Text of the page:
Today has seen me get very excited about the simplest looking technology.
During my usual internet browsing – ok, Twitter – I came across a website called OwnFone.
The idea behind the company is to create a cheap, simple to use and customisable phone that users can design on the web and get delivered to their door.
The process begins with a prospective customer visiting the website and picking two, four, six or 12 contacts to have custom buttons on their OwnFone. This would be perfect for say children who just need Mum and Dad’s mobile numbers, or elderly relatives who need sons, daughters and healthcare workers within easy reach.
Next you choose a design to make the phone standout and then which tariff you want to be on. The bonus with these is they are only based on minutes, so cost as little as £7.50 a month and only need 30 days’ notice to cancel them without any hidden fees.
Once all this has been filled in online, the company makes your customised OwnFone and posts it out to you, full charged – which it claims lasts three days – and ready to use. As well as being simple, it is safe, as the phone numbers on your buttons are not stored on the handset but on a central server so no one can steal details.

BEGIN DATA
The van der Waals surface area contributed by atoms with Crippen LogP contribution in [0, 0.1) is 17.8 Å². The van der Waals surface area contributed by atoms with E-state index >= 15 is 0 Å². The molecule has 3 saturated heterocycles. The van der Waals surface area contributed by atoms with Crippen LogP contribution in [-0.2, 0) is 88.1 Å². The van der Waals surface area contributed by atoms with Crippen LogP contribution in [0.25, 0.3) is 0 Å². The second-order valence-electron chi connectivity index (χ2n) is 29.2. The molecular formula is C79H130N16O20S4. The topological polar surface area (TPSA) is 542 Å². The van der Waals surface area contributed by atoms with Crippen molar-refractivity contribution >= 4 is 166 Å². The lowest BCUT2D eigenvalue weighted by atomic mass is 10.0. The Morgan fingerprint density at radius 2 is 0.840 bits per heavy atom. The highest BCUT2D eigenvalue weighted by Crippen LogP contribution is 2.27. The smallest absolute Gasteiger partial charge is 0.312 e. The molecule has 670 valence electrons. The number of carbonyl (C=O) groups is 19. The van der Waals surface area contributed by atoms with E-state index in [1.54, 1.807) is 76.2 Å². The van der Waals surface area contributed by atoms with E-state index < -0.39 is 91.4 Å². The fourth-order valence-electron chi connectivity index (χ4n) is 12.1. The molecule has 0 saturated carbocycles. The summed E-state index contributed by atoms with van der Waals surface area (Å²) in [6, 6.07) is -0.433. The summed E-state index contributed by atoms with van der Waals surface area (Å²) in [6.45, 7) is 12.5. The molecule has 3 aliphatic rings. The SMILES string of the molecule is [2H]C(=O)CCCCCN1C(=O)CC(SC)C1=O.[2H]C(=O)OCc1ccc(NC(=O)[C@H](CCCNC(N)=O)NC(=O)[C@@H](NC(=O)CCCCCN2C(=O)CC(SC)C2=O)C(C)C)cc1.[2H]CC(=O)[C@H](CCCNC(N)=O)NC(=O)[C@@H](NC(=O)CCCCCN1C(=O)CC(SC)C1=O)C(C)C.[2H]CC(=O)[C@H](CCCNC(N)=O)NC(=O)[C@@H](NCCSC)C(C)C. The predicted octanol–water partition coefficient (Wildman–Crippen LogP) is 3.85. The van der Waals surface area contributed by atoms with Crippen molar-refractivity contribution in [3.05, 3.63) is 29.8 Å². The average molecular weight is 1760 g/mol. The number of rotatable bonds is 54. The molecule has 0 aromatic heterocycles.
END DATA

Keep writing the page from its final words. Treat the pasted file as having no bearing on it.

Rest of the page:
So, why would I like one? Well, another aspect of the OwnFone is you can divert calls from your usual smartphone to the device. As an avid music festival goer, I would love to be able to create something like this with my friends so we all have each other’s numbers stored but don’t lose or have stolen our more expensive handsets.
Other suggestions are for joggers so they don’t have to have a hefty handset in their pockets or holidaymakers not wanting to lose their phones under sandcastles or in nightclubs.
Now, the phone itself costs £55, but this does include delivery and a 12 month warranty, plus, as I already mentioned, you aren’t stuck in a long term contract either. You can also change numbers for free, although there is a £5 charge for a new button to be sent through the post.
Negatives include no voicemail, a £35 charge to replace a stolen handset and the fact it won’t work abroad, but I genuinely think this is something that could take off for both the less tech savvy user and those on the move who don’t want their pricey smartphone getting trashed.
I will follow the company’s process keenly and have already started to think who would make the cut for my friend’s buttons…